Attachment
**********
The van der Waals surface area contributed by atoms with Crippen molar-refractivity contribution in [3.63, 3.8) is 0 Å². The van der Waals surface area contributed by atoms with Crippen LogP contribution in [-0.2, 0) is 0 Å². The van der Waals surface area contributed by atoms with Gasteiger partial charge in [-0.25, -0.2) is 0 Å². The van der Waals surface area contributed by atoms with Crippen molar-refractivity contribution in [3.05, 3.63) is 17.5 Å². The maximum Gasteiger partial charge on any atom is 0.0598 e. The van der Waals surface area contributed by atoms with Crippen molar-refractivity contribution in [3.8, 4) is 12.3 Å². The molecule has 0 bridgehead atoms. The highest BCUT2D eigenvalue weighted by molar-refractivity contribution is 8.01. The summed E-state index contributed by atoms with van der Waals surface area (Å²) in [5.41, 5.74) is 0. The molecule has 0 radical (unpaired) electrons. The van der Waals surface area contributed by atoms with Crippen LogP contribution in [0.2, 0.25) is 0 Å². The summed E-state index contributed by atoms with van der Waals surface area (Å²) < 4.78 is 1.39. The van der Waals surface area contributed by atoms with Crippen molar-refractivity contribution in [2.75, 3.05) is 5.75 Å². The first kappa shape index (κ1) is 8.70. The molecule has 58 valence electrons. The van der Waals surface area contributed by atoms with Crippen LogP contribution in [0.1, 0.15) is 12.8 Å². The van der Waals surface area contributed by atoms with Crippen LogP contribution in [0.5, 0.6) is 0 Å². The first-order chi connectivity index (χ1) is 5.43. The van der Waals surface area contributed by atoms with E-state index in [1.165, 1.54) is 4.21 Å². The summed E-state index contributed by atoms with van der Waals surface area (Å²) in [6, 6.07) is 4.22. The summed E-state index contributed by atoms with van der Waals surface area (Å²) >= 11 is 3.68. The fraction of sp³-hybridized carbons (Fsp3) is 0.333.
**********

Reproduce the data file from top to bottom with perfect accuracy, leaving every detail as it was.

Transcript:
The van der Waals surface area contributed by atoms with Crippen molar-refractivity contribution in [3.63, 3.8) is 0 Å². The van der Waals surface area contributed by atoms with Crippen LogP contribution in [-0.2, 0) is 0 Å². The van der Waals surface area contributed by atoms with Gasteiger partial charge in [-0.25, -0.2) is 0 Å². The van der Waals surface area contributed by atoms with Crippen molar-refractivity contribution in [3.05, 3.63) is 17.5 Å². The maximum Gasteiger partial charge on any atom is 0.0598 e. The van der Waals surface area contributed by atoms with Crippen molar-refractivity contribution in [3.8, 4) is 12.3 Å². The molecule has 0 bridgehead atoms. The highest BCUT2D eigenvalue weighted by molar-refractivity contribution is 8.01. The summed E-state index contributed by atoms with van der Waals surface area (Å²) in [5.41, 5.74) is 0. The molecule has 0 radical (unpaired) electrons. The van der Waals surface area contributed by atoms with Crippen LogP contribution in [0.2, 0.25) is 0 Å². The summed E-state index contributed by atoms with van der Waals surface area (Å²) < 4.78 is 1.39. The van der Waals surface area contributed by atoms with Crippen molar-refractivity contribution in [2.75, 3.05) is 5.75 Å². The first kappa shape index (κ1) is 8.70. The molecule has 58 valence electrons. The van der Waals surface area contributed by atoms with Crippen LogP contribution in [0.1, 0.15) is 12.8 Å². The van der Waals surface area contributed by atoms with Crippen LogP contribution in [0.5, 0.6) is 0 Å². The first-order chi connectivity index (χ1) is 5.43. The van der Waals surface area contributed by atoms with E-state index in [1.165, 1.54) is 4.21 Å². The summed E-state index contributed by atoms with van der Waals surface area (Å²) in [6, 6.07) is 4.22. The summed E-state index contributed by atoms with van der Waals surface area (Å²) >= 11 is 3.68. The fraction of sp³-hybridized carbons (Fsp3) is 0.333.